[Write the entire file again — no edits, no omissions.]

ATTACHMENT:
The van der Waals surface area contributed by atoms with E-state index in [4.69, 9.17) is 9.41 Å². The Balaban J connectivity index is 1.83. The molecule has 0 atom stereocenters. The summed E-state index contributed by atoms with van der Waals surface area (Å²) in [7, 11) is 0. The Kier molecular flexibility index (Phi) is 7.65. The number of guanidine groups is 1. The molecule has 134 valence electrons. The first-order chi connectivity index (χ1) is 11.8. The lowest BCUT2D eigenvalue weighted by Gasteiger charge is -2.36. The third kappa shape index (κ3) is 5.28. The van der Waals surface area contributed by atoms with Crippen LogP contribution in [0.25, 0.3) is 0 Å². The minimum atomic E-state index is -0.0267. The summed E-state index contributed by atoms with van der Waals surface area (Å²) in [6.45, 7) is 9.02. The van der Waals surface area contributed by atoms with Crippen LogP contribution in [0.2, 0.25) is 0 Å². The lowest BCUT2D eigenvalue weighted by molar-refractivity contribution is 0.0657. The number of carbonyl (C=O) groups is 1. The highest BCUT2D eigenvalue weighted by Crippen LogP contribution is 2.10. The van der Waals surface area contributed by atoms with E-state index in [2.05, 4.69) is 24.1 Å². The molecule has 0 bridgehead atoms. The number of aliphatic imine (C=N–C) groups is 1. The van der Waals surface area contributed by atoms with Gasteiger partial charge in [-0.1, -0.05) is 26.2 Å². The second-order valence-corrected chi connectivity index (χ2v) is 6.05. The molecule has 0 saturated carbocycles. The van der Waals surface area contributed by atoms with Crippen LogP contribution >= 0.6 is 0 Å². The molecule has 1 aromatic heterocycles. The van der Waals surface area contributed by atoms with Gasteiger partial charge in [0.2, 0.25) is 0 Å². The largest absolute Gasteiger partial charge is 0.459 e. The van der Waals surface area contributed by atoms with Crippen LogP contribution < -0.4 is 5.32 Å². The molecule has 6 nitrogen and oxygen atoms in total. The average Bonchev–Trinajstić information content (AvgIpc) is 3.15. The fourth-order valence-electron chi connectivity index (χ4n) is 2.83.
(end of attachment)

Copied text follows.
The van der Waals surface area contributed by atoms with E-state index in [4.69, 9.17) is 9.41 Å². The Balaban J connectivity index is 1.83. The molecule has 0 atom stereocenters. The summed E-state index contributed by atoms with van der Waals surface area (Å²) in [7, 11) is 0. The Kier molecular flexibility index (Phi) is 7.65. The number of guanidine groups is 1. The molecule has 134 valence electrons. The first-order chi connectivity index (χ1) is 11.8. The lowest BCUT2D eigenvalue weighted by Gasteiger charge is -2.36. The third kappa shape index (κ3) is 5.28. The van der Waals surface area contributed by atoms with Crippen LogP contribution in [0.25, 0.3) is 0 Å². The minimum atomic E-state index is -0.0267. The summed E-state index contributed by atoms with van der Waals surface area (Å²) in [6.45, 7) is 9.02. The van der Waals surface area contributed by atoms with Crippen LogP contribution in [0.2, 0.25) is 0 Å². The lowest BCUT2D eigenvalue weighted by molar-refractivity contribution is 0.0657. The number of carbonyl (C=O) groups is 1. The highest BCUT2D eigenvalue weighted by Crippen LogP contribution is 2.10. The van der Waals surface area contributed by atoms with E-state index in [2.05, 4.69) is 24.1 Å². The molecule has 0 bridgehead atoms. The number of aliphatic imine (C=N–C) groups is 1. The van der Waals surface area contributed by atoms with Gasteiger partial charge in [-0.1, -0.05) is 26.2 Å². The second-order valence-corrected chi connectivity index (χ2v) is 6.05. The molecule has 0 saturated carbocycles. The van der Waals surface area contributed by atoms with Crippen LogP contribution >= 0.6 is 0 Å². The molecule has 1 aromatic heterocycles. The van der Waals surface area contributed by atoms with Gasteiger partial charge in [0.2, 0.25) is 0 Å². The largest absolute Gasteiger partial charge is 0.459 e. The van der Waals surface area contributed by atoms with Crippen LogP contribution < -0.4 is 5.32 Å². The molecule has 6 nitrogen and oxygen atoms in total. The average Bonchev–Trinajstić information content (AvgIpc) is 3.15. The fourth-order valence-electron chi connectivity index (χ4n) is 2.83.